Bank of England policymaker Catherine Mann on Friday indicated more interest rate rises would be needed in the coming months, and said current price and wage expectations are “inconsistent” with the central bank’s 2 per cent inflation target.
“Going into 2022, current price and wage expectations coming from the monthly decision maker panel [a monthly business survey] are inconsistent with the 2 per cent target, and if they are realised in 2022 are likely to keep inflation strong for longer,” Mann said.
In a speech to the Official Monetary and Financial Institutions Forum, a central banking think-tank, she told delegates that monetary policy needs to “temper the 2022 expectations for wage and price increases to prevent them from being embedded in the decision-making of firms and consumers”.
Andrew Goodwin, economist at Oxford Economics, said the speech contained “a clear message that multiple interest rate hikes are on the way”.
Presenting the latest data, Mann noted businesses had not only raised prices by more over the past year than before the coronavirus pandemic, but that they plan to make similarly steep increases in the coming months.
“It should be a concern that the costs from 2021 are becoming reflected in price expectations for 2022,” she said, adding: “Changing expectations is the first defence against a reinforcing wage-price dynamic.”
“In my view, the objective for monetary policy now should be to lean against this ‘strong-for-longer’ scenario,” she said, hinting at rate increases.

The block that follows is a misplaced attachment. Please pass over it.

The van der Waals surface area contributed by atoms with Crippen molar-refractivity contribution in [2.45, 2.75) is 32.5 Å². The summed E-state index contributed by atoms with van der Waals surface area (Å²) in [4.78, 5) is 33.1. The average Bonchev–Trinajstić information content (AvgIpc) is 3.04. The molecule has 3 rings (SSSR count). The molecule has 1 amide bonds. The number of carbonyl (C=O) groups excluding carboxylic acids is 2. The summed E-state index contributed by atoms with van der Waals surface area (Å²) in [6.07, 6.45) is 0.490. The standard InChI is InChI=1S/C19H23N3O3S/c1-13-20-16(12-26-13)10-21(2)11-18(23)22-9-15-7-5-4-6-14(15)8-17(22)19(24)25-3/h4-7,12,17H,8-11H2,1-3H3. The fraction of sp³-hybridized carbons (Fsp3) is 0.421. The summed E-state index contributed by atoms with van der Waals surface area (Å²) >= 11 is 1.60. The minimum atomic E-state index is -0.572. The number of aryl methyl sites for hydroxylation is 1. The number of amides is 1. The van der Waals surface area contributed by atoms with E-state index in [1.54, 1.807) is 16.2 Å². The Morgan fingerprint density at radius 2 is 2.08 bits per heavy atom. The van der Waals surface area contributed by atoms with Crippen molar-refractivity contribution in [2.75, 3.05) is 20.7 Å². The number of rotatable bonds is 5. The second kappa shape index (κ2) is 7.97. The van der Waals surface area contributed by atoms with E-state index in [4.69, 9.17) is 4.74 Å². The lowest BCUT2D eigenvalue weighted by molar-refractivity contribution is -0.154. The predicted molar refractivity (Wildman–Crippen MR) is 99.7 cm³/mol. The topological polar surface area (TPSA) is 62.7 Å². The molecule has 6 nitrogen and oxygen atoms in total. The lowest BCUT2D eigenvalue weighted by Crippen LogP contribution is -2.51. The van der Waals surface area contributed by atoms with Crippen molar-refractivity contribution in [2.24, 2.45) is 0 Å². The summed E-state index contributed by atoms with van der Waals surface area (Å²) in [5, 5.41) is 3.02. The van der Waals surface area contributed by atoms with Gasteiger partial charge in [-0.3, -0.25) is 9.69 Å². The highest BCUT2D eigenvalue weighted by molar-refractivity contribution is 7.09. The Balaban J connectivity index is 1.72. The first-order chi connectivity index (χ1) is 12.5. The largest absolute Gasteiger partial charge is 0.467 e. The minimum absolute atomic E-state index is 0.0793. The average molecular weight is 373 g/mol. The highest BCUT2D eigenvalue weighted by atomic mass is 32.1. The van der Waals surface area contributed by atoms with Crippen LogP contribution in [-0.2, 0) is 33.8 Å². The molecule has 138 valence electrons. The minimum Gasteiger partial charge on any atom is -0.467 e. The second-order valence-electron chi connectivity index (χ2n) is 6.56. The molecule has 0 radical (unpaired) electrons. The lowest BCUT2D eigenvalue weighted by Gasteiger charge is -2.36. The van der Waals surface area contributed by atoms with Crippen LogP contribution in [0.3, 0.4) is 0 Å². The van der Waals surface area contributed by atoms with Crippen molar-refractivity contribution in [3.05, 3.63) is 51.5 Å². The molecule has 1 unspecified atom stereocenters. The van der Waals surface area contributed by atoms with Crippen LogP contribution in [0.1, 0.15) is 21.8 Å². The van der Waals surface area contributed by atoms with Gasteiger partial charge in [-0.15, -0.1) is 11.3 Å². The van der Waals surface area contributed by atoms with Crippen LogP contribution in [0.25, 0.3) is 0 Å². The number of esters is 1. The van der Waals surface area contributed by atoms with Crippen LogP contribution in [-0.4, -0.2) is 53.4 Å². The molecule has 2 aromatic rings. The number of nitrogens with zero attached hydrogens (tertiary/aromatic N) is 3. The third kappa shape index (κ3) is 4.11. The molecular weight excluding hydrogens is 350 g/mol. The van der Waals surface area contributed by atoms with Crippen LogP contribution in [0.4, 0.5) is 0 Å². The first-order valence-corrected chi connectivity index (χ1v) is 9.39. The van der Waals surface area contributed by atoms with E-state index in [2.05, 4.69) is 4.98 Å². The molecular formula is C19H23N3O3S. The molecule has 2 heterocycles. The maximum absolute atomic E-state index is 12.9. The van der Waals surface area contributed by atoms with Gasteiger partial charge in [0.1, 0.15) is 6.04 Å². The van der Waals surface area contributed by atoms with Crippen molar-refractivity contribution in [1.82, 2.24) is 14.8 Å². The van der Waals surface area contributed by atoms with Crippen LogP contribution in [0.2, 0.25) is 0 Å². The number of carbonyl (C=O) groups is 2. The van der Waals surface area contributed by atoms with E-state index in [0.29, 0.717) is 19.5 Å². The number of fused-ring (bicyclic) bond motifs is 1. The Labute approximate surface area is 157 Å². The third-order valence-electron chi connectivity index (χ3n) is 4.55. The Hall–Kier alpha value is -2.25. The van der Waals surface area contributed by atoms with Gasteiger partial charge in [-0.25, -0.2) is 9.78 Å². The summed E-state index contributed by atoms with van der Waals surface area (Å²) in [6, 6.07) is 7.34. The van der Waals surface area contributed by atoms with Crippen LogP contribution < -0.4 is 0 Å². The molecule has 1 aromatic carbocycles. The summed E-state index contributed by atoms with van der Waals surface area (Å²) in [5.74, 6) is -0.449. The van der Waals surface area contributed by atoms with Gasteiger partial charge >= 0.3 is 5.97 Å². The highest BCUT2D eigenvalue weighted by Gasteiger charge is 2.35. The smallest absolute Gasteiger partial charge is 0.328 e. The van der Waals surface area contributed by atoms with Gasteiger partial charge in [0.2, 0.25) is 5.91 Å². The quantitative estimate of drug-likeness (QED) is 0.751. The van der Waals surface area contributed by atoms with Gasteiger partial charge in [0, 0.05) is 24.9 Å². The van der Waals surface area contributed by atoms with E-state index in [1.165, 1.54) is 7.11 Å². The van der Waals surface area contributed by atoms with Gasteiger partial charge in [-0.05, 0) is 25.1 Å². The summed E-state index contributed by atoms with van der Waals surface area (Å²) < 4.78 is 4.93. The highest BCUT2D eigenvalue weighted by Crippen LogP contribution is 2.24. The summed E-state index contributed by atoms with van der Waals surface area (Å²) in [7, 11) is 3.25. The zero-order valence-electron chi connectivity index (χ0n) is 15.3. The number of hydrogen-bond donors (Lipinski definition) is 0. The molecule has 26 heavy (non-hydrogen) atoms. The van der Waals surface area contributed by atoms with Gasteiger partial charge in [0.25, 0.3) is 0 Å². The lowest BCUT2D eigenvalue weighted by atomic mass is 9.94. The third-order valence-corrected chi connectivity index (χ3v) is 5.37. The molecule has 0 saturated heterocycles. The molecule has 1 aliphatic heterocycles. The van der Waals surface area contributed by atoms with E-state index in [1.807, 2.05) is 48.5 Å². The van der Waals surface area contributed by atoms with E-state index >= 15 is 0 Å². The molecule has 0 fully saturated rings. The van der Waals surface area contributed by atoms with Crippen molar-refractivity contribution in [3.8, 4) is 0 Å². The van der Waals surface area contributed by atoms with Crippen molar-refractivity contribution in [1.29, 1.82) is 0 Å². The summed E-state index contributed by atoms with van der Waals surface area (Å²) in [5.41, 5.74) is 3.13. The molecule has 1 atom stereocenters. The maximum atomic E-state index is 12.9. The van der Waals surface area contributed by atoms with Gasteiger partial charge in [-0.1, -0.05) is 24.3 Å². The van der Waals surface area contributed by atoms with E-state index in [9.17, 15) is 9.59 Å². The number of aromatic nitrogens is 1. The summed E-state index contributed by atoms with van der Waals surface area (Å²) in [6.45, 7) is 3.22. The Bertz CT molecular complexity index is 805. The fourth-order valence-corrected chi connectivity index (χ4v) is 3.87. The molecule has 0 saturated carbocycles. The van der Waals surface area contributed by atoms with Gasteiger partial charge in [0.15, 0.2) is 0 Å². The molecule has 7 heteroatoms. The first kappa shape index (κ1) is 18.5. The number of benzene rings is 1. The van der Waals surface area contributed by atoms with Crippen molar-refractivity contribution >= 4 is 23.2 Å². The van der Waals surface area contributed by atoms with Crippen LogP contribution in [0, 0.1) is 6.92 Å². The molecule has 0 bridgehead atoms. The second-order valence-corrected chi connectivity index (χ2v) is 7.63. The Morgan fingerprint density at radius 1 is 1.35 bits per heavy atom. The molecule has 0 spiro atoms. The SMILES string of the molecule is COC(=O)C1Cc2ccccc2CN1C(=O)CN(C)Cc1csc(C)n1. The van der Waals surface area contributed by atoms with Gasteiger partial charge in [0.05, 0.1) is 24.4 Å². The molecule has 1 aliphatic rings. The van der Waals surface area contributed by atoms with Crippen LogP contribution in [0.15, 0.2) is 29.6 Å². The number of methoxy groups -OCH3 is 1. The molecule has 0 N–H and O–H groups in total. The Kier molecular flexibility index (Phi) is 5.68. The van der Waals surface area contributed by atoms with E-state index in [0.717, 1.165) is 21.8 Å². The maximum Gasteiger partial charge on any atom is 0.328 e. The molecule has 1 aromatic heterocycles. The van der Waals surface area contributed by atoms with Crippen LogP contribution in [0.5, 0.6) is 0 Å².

Many economists expect the BoE to raise rates to 0.5 per cent on February 3, after having increased them to 0.25 per cent in December in the first rise for more than three years. Mann was among the Monetary Policy Committee members backing the rise. At the time, the central bank warned that further “modest tightening” was likely to be necessary to meet the 2 per cent inflation target.
Other central banks are considering policy tightening as inflation rises. The US Federal Reserve has kept interest rates at a record low but has warned it might need to raise rates sooner and at a faster rate than anticipated. However, the European Central Bank in December said it was “very unlikely” to raise rates this year.
Britain’s Office for National Statistics on Wednesday reported UK inflation had risen to a 30-year high of 5.4 per cent, with many economists forecasting it will peak in April at above the BoE’s most recent estimate of 6 per cent.
Mann said the inflation surge in 2021 was initially viewed as transitory, but it has now “morphed to more product categories and into labour markets”, with all measures of underlying inflation being well above the MPC’s target.
She pointed out tightening monetary policy is not aimed at making the UK’s cost-of-living squeeze worse, but rather the opposite. “I aim to bring inflation back down to target such that workers can enjoy real wage gains from their labour,” she said.
But Goodwin said her “idea that adding to those pressures now will mean consumers suffer less in the future is not very convincing”.
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